In 1937, Aviator Amelia Earhart disappeared. It’s been 80 years since she and her navigator, Fred Noon, attempted to circumnavigate the globe in a Purdue-funded Lockhead Model 10-E Electra airplane. Somewhere over the central Pacific Ocean near Howland Island, communication errors led to Earhart and Noonan losing contact with their destination. Theories abound on what may have happened, but none are quite so interesting as the one explored in Elsewhere.
It’s not uncommon for creators to put fantastical or science fiction twists on historical events. In Elsewhere, writer Jay Faerber and artist Sumeyye Kesgin put forth a new thesis on what happened to Amelia Earhart and Fred Noonan: they disappeared into a space-time vortex. Naturally, they landed years apart in a mythical location occupied by non-humans and flying steeds, and though they parachuted out of their plane just seconds apart, Noonan has been on this fantastical island for years while Earhart is only just arriving.Theories abound on what may have happened to Amelia Earhart and Fred Noonan, but none are quite so interesting as the one explored in Elsewhere (Vol. 1 out January 3 from @imagecomics). - @theverbalthing Click To Tweet
The concept of Elsewhere is really cool. It’s historical fiction meets How to Train Your Dragon with a bit of espionage, bribery, and regicide mixed in. Likewise, the way the series plays with the space-time continuum is fascinating. Earhart is already a historical figure by the time she lands her parachute, and one of the characters she encounters comes from the year 1971.
Despite a great concept, Elsewhere fails in key ways. Faerber’s story jumps from point A to point B without enough supporting information to make those jumps work. Kesgin’s art is solid enough to make up for some of those gaps, but not all of them. Ron Riley’s super vivid colors and the Thomas Mauer’s incredibly clear letters are so stunning that I thought I missed plot points by getting too caught up in the spectacle. Upon a second read, I realized that wasn’t the case.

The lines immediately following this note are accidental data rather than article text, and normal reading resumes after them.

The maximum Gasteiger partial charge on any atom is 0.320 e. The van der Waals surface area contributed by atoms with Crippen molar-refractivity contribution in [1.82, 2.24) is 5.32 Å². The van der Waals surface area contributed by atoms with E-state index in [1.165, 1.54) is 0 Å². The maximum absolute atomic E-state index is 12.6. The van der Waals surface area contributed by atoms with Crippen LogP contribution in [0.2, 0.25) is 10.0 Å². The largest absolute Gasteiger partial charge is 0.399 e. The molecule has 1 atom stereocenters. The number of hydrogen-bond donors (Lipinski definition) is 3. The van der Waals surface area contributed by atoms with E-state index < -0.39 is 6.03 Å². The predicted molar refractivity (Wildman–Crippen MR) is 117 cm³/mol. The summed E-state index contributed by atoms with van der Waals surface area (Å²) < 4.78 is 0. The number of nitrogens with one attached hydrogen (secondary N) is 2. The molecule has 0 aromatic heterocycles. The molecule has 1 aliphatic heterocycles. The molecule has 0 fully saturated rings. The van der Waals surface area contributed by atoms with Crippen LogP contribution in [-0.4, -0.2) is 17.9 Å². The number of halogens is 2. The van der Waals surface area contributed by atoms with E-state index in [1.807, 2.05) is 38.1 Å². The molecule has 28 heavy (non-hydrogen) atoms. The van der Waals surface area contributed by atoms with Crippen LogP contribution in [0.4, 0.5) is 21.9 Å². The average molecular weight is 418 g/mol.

Elsewhere follows a linear plotline, but it suffers in an attempt to do too much. The characters move from place to place with few establishing panels to show us how they got there. Secondary characters have whole plot lines that are seemingly unrelated to the A-story with Amelia, though we get very little explanation for them. (I hope the latter will be resolved in later issues. Elsewhere Vol. 1 only collects issues #1-#4.) Key moments are left to hang for so long that when they reappear, the connection feels hazy.
Conversations between Amelia and some secondary characters also lack context, which makes the reader feel out of the loop. Admittedly, Amelia is also out of the loop, but more introduction wouldn’t go amiss. Jumping into Elsewhere in media res is great… but exposition is still important for making major plot points work.
The other area where Elsewhere struggles is that it pinions Amelia between problematic men while also undermining her independence. Her parachute gets stuck in a tree, which frames her as a “damsel in distress.” She’s revered, but mostly reviled by both her navigator and another male pilot. Plus, she’s accused of wanting to find her navigator because she’s sleeping with him, as if there could be no other reason. Gross.Amelia spends the majority of Elsewhere chasing after a man, which reads like a bizarre interpretation of care ethics. - @theverbalthing Click To Tweet
Amelia spends the majority of Elsewhere chasing after a man, which reads like a bizarre interpretation of care ethics. She’s arguably the most capable character in the story; she clearly doesn’t need men to do what she wants to do.
However, Amelia is singularly obsessed with finding Fred Noonan. She continuously puts her own life in danger for him; she also puts herself and other women on the line to rescue another man she barely knows. The characters who are most helpful to Amelia are also women, though they don’t get nearly enough page time or credit.
That makes a lot of Elsewhere — which could be so much more focused on women and their accomplishments — fall flat.
The most pervasive theme of Elsewhere is that men are trash (what a mood for 2017). Frankly, I don’t care how Fred Noonan feels about being a footnote in history. Male tears are boring. Give me something new. I think this comic has a lot of really great potential, even though the first four issues are somewhat lackluster. I hope that the next part of the arc is more focused on Amelia as a person, rather than her relationships with men who don’t care about her.
Elsewhere Vol. 1 Rating: ★★★☆☆
Elsewhere, Vol. 1 collects issues #1-#4; it hits stores January 3. In Full Bleed received an advanced copy PDF of the book from Image Comics for review purposes.